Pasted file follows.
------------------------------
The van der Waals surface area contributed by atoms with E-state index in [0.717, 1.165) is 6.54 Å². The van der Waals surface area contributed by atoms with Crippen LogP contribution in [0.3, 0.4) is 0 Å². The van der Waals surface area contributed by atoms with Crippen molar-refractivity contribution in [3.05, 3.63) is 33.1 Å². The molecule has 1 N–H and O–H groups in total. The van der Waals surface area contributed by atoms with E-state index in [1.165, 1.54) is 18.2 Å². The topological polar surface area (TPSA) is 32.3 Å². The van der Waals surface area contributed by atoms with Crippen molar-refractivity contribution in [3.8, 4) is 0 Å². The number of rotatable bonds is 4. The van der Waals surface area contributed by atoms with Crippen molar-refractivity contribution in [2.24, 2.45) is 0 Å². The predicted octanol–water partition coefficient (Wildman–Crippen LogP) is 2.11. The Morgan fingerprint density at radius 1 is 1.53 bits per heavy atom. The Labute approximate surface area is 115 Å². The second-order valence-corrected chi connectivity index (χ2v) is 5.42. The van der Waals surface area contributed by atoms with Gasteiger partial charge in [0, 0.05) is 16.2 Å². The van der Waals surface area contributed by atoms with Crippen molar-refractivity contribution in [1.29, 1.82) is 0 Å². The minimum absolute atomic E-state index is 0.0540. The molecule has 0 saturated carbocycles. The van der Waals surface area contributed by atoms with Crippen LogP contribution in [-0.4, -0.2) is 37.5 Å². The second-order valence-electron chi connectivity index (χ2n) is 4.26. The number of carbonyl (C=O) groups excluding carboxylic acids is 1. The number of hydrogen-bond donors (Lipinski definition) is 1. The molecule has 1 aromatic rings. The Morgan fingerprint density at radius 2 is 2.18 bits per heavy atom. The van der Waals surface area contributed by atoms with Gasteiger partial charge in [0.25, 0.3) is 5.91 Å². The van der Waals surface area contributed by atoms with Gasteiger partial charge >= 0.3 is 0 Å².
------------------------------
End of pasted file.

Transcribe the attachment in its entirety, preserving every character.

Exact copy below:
The van der Waals surface area contributed by atoms with E-state index in [0.717, 1.165) is 6.54 Å². The van der Waals surface area contributed by atoms with Crippen LogP contribution in [0.3, 0.4) is 0 Å². The van der Waals surface area contributed by atoms with Crippen molar-refractivity contribution in [3.05, 3.63) is 33.1 Å². The molecule has 1 N–H and O–H groups in total. The van der Waals surface area contributed by atoms with E-state index in [1.165, 1.54) is 18.2 Å². The topological polar surface area (TPSA) is 32.3 Å². The van der Waals surface area contributed by atoms with Crippen molar-refractivity contribution in [3.8, 4) is 0 Å². The number of rotatable bonds is 4. The van der Waals surface area contributed by atoms with Crippen molar-refractivity contribution in [2.24, 2.45) is 0 Å². The predicted octanol–water partition coefficient (Wildman–Crippen LogP) is 2.11. The Morgan fingerprint density at radius 1 is 1.53 bits per heavy atom. The Labute approximate surface area is 115 Å². The second-order valence-corrected chi connectivity index (χ2v) is 5.42. The van der Waals surface area contributed by atoms with Gasteiger partial charge in [0, 0.05) is 16.2 Å². The van der Waals surface area contributed by atoms with Crippen molar-refractivity contribution in [1.29, 1.82) is 0 Å². The minimum absolute atomic E-state index is 0.0540. The molecule has 0 saturated carbocycles. The van der Waals surface area contributed by atoms with Crippen LogP contribution in [-0.4, -0.2) is 37.5 Å². The second-order valence-electron chi connectivity index (χ2n) is 4.26. The number of carbonyl (C=O) groups excluding carboxylic acids is 1. The number of hydrogen-bond donors (Lipinski definition) is 1. The molecule has 1 aromatic rings. The Morgan fingerprint density at radius 2 is 2.18 bits per heavy atom. The van der Waals surface area contributed by atoms with Gasteiger partial charge in [0.25, 0.3) is 5.91 Å². The van der Waals surface area contributed by atoms with Gasteiger partial charge >= 0.3 is 0 Å².